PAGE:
I sometimes wonder if in another life I was a deep-sea diver. I have a tendency to go into things and not come up for air until blood vessels on the side of my face explode. Case in point: this week and most of the last one, eaten up by me rewriting my blog software from absolute scratch and ... and ... and actually rewriting it from scratch, gang! It runs, very well, and it might be as little as another week before everything you see before you is switched over to it.
This isn't just about having a wild hair up my heiney to write software because I'm stuck indoors like all the rest of you and going stir crazy. The first version of this blog software was good, but many parts of it I wrote before I really knew what I was doing, and it was way too complex for its own good in too many places. Starting from zero meant being able to not lug around the legacy of all those bad decisions, and give myself the freedom to make better ones.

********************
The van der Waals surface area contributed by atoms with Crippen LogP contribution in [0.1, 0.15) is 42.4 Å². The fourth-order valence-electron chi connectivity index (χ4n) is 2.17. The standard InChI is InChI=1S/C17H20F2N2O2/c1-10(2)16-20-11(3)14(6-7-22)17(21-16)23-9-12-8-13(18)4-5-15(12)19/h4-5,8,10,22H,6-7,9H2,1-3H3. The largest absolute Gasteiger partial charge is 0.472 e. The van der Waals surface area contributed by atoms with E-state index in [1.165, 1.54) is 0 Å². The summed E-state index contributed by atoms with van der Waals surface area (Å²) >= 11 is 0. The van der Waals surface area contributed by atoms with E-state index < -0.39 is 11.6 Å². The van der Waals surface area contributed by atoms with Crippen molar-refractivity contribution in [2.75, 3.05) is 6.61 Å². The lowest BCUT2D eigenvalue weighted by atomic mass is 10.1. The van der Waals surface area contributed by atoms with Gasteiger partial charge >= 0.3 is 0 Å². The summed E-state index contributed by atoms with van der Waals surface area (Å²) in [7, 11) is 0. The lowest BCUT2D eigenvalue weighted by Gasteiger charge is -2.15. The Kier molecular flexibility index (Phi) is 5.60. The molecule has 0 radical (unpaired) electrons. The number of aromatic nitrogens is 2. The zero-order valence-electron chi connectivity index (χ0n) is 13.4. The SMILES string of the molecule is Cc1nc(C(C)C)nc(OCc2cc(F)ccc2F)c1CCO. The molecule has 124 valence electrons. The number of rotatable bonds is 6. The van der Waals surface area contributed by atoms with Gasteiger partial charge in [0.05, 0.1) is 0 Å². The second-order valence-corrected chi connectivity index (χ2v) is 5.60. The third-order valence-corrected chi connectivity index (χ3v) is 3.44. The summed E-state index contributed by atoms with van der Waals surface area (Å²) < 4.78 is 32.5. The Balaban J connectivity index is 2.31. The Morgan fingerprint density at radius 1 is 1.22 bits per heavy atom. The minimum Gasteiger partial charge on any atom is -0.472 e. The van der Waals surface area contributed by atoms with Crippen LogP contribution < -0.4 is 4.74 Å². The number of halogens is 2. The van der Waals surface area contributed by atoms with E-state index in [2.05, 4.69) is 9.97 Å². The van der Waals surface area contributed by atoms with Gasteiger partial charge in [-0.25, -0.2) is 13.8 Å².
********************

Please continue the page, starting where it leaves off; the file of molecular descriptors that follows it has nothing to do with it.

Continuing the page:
Given the pace at which I've fixed things up, my plan is this: when you see the landing page for the new novel The Fall Of The Hammer go live, that'll be your sign we've made the big changeover. A nice way to inaugurate the new.
I also wanted to give myself the freedom to eventually spin off the reviews part of the blog into perhaps its own thing eventually. I've already been doing much of that stuff at Ganriki, but there's a lot of things I could talk about that aren't comfortably covered under that label. But much of why I racked back on talking about those thing was because of al the upheaval in my life: I'd moved cross-country, started a new job, started Ganriki itself, got very busy with work and many other aspects of my life, and lost momentum. Still, maybe having a toolset that doesn't get in the way as much -- and that I now have a good way to improve, far more so than the current one -- will help.
There's so much I want to talk about, and far too often I feel like the tools get in the way. And a lot of that is my own darn fault: I built things that I thought would be useful in ways that I had no actual use case for, instead of focusing on the things I needed most. But I now have a far better idea of how to build those tools than I did back when I first took a stab at it.
New York City
Other Lives Of The Mind